Finding percentages

The word percentage hopefully triggers some associations for you. If not here are some ideas to get you thinking:

Now practise working out some percentages of amounts by trying out this problem.

Using the digits 0 to 9 at most once each, fill in the boxes to create a correct sentence

Hint: The answer is a whole number with two digits. Use this to focus in on possible solutions.

How many different solutions can you find? Share your solutions with someone else if you can. Or use a calculator to check.

Use of percentages

Percentages are used in a wide variety of contexts, often so that comparisons can be made. In this activity, cars go in for MOT tests at different garages. This activity may be attempted with or without a calculator.

Increase and decrease problems

In A Change in Code, you need to try to identify what digit each of the letters represents, where the first column have all been increased by the same percentage to give the second column.

Click for full explanation of the task

Hint: Notice that all of these two digit whole numbers have stayed as two digit whole numbers after the increase.

Once you’ve got the idea, try the second part of the problem. The third and final part of the problem is much more challenging.

In GCSE exam questions, ideas of sales and profit often come up. These ideas are developed through this next activity Percentage Sales.

Or you may do just one step, using a decimal multiplier to perform this percentage increase calculation. Instead of using 0.25 to find 25%, you can find the final answer by using 1.25, since the selling price is 125% (100% plus 25%). Check for yourself that 1.25 multiplied by £2.20 equals £2.75.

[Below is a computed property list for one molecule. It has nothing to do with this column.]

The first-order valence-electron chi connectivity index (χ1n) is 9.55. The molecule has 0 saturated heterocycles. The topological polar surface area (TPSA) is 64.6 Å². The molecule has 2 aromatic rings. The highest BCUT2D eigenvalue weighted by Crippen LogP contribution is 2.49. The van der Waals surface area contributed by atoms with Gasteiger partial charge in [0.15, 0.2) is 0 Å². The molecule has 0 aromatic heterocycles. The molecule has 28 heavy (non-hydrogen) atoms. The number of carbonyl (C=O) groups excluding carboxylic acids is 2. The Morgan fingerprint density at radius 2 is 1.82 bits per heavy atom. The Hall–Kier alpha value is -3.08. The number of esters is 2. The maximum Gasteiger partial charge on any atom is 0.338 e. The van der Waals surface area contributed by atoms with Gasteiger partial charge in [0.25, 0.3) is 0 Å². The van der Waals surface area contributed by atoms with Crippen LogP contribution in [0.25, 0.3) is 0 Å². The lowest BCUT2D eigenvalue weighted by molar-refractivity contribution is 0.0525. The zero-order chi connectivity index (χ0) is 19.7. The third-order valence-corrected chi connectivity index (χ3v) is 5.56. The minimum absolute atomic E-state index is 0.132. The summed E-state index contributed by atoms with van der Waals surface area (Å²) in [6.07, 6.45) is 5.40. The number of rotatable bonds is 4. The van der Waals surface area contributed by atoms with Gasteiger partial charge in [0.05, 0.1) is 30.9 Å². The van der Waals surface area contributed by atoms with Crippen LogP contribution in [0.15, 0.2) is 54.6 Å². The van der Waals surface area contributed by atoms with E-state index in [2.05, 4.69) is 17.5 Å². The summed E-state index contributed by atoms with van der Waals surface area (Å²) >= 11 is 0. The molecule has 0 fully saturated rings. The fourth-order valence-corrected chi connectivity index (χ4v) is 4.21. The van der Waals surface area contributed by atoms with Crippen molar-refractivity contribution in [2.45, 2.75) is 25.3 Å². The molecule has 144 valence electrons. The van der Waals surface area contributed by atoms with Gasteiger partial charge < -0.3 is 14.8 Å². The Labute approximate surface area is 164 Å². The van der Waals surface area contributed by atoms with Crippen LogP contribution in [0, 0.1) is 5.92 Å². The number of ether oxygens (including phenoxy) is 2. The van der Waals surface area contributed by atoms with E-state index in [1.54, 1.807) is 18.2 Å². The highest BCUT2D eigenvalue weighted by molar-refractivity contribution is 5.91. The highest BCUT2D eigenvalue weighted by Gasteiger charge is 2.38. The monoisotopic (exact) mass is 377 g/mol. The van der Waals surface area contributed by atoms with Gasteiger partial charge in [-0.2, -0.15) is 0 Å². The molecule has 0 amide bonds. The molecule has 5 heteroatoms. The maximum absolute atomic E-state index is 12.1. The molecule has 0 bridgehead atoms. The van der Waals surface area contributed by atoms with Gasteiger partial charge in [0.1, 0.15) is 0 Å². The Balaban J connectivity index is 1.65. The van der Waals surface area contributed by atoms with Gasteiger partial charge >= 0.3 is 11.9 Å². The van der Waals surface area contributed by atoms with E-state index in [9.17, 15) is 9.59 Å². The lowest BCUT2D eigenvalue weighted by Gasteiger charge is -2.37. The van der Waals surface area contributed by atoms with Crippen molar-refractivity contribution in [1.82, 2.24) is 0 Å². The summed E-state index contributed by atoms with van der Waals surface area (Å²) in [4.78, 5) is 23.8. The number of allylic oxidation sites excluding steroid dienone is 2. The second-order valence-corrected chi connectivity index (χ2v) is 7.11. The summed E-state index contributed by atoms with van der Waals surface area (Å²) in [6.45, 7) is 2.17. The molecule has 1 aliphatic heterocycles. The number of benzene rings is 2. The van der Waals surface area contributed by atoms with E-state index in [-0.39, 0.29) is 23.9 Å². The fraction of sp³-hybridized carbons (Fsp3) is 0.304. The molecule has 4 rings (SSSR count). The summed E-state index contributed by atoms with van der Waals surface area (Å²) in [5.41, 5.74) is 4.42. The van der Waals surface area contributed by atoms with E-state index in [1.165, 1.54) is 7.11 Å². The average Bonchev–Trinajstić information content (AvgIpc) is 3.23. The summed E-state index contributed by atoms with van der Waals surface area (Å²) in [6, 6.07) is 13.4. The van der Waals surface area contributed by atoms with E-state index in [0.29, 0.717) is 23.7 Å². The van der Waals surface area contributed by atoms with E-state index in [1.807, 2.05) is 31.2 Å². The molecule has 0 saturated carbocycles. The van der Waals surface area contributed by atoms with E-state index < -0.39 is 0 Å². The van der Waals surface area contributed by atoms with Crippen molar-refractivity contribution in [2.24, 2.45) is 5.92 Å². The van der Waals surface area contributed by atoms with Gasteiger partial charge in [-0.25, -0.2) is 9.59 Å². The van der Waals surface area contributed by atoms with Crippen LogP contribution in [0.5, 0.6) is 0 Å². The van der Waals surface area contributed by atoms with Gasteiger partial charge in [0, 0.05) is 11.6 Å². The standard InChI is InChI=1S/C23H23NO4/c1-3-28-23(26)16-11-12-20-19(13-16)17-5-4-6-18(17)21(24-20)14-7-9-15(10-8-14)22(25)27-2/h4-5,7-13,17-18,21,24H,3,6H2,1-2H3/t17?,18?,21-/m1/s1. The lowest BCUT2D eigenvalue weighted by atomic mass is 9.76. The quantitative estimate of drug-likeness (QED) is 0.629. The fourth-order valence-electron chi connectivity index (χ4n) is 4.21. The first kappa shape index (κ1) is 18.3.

If you need to spend some more time on multipliers, watch the Corbettmaths clip here.

Once you are confident using multipliers, use this method to work through the first five problems below. In the second group of questions there is a reduction in a sale so these are percentage decrease problems. Can you figure out how to work through these? Either by using a two step method, or by using multipliers. If you want to go through

Mixed problems

Here is a problem linking fractions and percentages with shape.

If you want to try and create your own problem like this, you can download this with further ideas here. Then submit your square dissection to Student Showcase

Further ideas

For a quick entertaining run through of some of the basic ideas about fractions, decimals and percentages, watch the Maths Show with Matt Parker here.

Percentages are widely used by everyone but they can sometimes be misused or misinterpreted. An example of this was an advertising campaign by a toothpaste brand that claimed that 80% of dentists recommended their brand. It is discussed in this BBC article.

This paragraph is taken from a Guardian article by David Spieglelhalter:

The word rate is crucial here – it does refer to a percentage, although it is further complicated by how it is defined:

This excerpt is from a Full Fact article. Full Fact is an independent fact checking charity.

In Statistics and Geography other rates, such as birth rates, are commonly used when looking at population changes. The birth rate is the number of births per 1000 of the population. So this is an example of a rate that is not a percentage.

ANSWERS – click below

Finding percentages
  • There are many answers including:
  • 5% of 260 = 13
  • 5% of 620 = 31
  • 2% of 650 = 13
  • 6% of 350 = 21
  • 5% of 320 = 16

Use of percentages
Increase and decrease problems

A Change in Code solution here

Mixed problems